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High-Tech Material Cools Buildings, Sends Heat Into Space

This illustration shows a reflective panel that is coated with a material invented by Stanford engineers, designed to help cool buildings without air conditioning. (Fan Lab, Stanford Engineering)
High-Tech Material Cools Buildings, Sends Heat Into Space
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Researchers at Stanford University have developed a new material that can move heat out of buildings and into space. The researchers say the material can cool buildings even on hot days.

The cooling material is a very thin sheet with many layers that could be placed on a roof like solar panels. However, instead of turning sunlight into energy as solar panels do, the material turns heat into infrared radiation.

Shanhui Fan is an electrical engineering professor at Stanford University. He says that the panels have a layer of material that is like sand. He says that the panels act like a mirror. They take heat out of buildings and reflect the light from the sun. He says both the heat and sunlight are sent 100 kilometers into outer space.

"It's a structure that cools itself without electricity input, even under the sun. So, what it does is basically radiate heat to outer space and also reflect the sunlight so it doesn't get heated up by the sun. And the net result is you get something that if you put on the roof will have a temperature below ambient air temperature by a significant amount."

The panels are cool to the touch, even in the sun. Researchers say they can reduce the indoor temperature to nearly 5 degrees Celsius below the temperature outside.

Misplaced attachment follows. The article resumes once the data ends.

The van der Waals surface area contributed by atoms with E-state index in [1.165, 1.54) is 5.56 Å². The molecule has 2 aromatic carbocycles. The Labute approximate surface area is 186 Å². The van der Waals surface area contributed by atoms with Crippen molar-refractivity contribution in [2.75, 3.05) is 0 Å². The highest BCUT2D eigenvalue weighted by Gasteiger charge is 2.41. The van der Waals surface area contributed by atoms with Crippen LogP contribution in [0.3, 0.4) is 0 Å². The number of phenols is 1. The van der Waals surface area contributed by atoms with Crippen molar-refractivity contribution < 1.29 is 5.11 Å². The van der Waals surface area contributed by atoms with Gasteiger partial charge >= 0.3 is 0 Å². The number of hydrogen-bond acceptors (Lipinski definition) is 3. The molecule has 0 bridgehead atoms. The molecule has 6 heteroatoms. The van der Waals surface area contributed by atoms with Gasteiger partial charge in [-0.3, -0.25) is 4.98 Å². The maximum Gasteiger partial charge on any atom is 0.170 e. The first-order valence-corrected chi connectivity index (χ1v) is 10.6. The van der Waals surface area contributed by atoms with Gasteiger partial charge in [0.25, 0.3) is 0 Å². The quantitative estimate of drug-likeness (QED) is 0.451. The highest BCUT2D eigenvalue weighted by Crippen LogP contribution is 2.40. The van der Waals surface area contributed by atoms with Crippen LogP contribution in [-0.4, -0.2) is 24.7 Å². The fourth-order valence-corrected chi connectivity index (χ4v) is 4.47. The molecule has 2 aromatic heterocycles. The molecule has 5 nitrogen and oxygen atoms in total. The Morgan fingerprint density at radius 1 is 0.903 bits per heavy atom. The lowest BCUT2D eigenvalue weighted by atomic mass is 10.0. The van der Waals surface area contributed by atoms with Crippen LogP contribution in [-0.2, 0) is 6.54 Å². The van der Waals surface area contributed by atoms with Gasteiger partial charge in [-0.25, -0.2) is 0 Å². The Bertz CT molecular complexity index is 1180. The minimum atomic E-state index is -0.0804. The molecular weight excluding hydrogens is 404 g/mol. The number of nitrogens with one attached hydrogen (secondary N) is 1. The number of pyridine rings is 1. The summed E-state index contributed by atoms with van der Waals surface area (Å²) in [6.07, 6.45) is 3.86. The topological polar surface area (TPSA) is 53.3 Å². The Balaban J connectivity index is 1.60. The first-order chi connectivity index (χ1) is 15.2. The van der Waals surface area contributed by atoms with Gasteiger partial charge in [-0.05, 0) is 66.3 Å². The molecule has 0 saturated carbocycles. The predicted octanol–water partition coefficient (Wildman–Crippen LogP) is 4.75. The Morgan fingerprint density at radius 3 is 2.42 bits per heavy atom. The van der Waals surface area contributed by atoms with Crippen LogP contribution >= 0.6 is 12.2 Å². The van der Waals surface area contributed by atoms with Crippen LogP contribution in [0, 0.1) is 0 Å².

Mr. Fan says it is like having a window into space. He says the heat is sent directly into space without warming the air.

He says buildings in developing countries that do not have electricity or air conditioning could use the panels.

“In areas where one is off-grid, there is a significant potential benefit for storing medicine or even food. In many of these situations, being able to reduce the temperature is important. And this would provide a way to do it."

The Stanford researchers described their technology in the science publication Nature. They say the main problem is creating actual cooling systems using the high-tech panels. They say it may be possible to develop a cooling spray that could be used on existing solid structures.

The researchers believe the cooling spray technology could be developed in the next three to five years. They say as much as 15 percent of the energy used in the United States is spent providing power to air conditioning systems.

I’m Jonathan Evans.

Jessica Berman reported this story from Washington. Jonathan Evans wrote it for Learning English. Mario Ritter edited it.


Words in This Story

air conditioning – n. a system used for cooling and drying the air in a building, room, etc.

infrared – adj. producing or using rays of light that cannot be seen and that are longer than rays that produce red light

radiation – n. energy that comes from a source in the form of waves or rays you cannot see

solar panel – n. a large, flat piece of equipment that uses the sun's light or heat to create electricity

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